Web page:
Three Weddings and a Kiss, an anthology

>> Sunday, January 30, 2005

I bought Three Weddings and a Kiss for the second and third stories and I was right, those were the best of the bunch, though one wasn't too good.

The anthology started badly, with Fancy Free, by Catherine Anderson, a western. Rachel Constantine wants to get revenge on Matt Rafferty for embarrassing her little sister, who had a crush on him, so she plans on drugging him and leave him without his pants in church, for the townspeople to find in the morning. But short-sighted Rachel makes a mistake and gets Matt's brother Clint instead. Plus, she gets knocked on her head, so they are found together and forced to marry by her father.

First of all, I must say I couldn't bear to finish this one. I read half of it, about 60 pages, and I couldn't go on. I got up to Rachel getting to the Rafferty ranch, and realizing that although she was "titillated" by the fact that Clint isn't really bothered by having had to marry her, because he wants her for her housekeeping and cooking skills, oh, what a dilemma, she has none of those skills. I just couldn't stand to read the whole fun as Clint expects her to kill a chicken and she can't handle it, and so on. Yuck. I can't think of anything less romantic to me than getting stuck in a ranch with a ready-made family composed of 8 uncouth men who expect me to labour after them all day. Plus, Rachel is completely bird-witted, totally and completely brainless.

It's possible that the story might have improved in the second half, but sorry, I read for enjoyment, and this promised to be painful. My grade for what I did read was a D.

The second story, The Mad Earl's Bride, by Loretta Chase, was by far the best of them all, a story which left me wishing for more and I thought might work well as a full-length novel.

Dorian is convinced he's losing his mind, just as his mother did before she died. He believes he's started on his final decline, and that he'll be dead before long. Gwen, who's had training as a doctor, agrees to marry him both because she's interested in his case and because she'll get her own hospital in the bargain.

The first half of the novella was wonderful. Gwen was simply delightful. She reminded me a bit of Jessica Trent, the heroine from Lord of Scoundrels. She was smart, sensible and matter of fact, and she basically kept Dorian completely off-balance since the very moment she met him.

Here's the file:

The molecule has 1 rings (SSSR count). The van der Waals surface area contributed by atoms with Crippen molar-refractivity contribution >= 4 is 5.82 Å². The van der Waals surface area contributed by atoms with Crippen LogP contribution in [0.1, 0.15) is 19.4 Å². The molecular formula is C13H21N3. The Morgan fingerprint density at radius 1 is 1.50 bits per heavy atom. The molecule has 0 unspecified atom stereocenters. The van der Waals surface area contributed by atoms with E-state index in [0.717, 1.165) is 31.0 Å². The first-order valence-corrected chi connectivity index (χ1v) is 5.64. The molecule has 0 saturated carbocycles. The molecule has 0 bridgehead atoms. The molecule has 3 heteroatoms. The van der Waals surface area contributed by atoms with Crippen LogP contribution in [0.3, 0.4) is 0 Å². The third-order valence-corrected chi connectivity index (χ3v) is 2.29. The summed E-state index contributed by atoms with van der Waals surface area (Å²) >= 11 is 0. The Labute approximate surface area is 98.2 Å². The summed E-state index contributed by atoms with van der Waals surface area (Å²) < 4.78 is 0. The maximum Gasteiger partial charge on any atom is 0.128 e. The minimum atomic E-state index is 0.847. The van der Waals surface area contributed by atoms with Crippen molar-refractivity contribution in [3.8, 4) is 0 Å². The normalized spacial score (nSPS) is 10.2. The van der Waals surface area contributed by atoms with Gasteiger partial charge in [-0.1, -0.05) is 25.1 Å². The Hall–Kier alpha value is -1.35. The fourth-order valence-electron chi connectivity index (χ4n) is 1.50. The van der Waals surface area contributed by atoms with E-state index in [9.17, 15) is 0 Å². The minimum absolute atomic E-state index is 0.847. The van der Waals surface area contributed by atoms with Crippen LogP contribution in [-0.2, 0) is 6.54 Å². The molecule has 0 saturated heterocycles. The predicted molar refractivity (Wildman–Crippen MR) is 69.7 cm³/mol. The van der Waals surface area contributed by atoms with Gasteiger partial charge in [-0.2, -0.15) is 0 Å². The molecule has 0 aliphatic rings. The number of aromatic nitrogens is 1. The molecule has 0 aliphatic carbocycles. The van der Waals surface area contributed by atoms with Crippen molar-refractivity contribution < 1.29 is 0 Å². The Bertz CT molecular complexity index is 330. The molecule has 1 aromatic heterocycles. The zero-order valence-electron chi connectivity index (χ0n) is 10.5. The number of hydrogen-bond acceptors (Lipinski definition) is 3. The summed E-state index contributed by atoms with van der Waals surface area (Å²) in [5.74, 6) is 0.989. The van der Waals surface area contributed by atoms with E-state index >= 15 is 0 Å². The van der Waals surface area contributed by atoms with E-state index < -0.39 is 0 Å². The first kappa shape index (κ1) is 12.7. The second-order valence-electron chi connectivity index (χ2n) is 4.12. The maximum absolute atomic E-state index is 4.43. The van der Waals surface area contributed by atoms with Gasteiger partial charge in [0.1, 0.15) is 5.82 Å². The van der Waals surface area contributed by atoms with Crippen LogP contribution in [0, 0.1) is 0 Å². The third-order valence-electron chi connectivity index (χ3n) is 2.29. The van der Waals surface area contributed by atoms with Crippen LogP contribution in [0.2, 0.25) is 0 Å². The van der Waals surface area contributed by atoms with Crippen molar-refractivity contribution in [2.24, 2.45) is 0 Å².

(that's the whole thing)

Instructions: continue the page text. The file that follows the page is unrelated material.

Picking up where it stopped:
The second half was all right, but not as good as the first one, because I felt Chase lost a bit of focus there and the romance suffered for it. Still, it was a very good story, and I'd give it a B+

Promises, by Lisa Kleypas was a disappointment. Lidian Acland fell in love with a man who soon left on a Grand Tour, asking her to wait for him. A year later, she's still waiting, still in love, even if she's had no news. But she meets Eric De Gray, who makes her want to forget about her old love.

The main problem with this one was that Lidian comes across as someone as brain-free as the heroine in the Catherine Anderson story. Her beloved is so obviously an utter dog, that she looks idiotic, and she's fond of running off alone into the night. Also, there was no chemistry at all between Lidian and Eric, and I just couldn't understand what he saw in her.

Oh, and another problem was that the writing felt weird, kind of self-consciously Regency, which is something I haven't encountered in other Kleypas books. She's an author I usually like, but my grade for this one would be a C-.

The last story was the absolute worst. The Kiss, by Kathleen E. Woodiwiss, was barely 30 pages long, but I felt as though it would never end. I never read The Flame and the Flower, so I didn't know the hero, and the author didn't even try to develop him in the least. He and the heroine were like two stick figures without any discernible motivations, and the plot was laughable. Basically, Jeff Birmingham runs into a young woman who's fleeing from her uncle, who wants to sell her to a man she doesn't like. So, Jeff buys her. Since Jeff is handsome, she doesn't really mind being bought by him, and for some reason, they marry. And that's it, except for a couple of appearances by the protagonists of The Flame and the Flower, which contribute nothing to the story. Add to this a writing style I thought was abominable, and you get a story which I'd grade an F.

My grade for the entire anthology would be a C-. The only story worth reading was the one by Loretta Chase.


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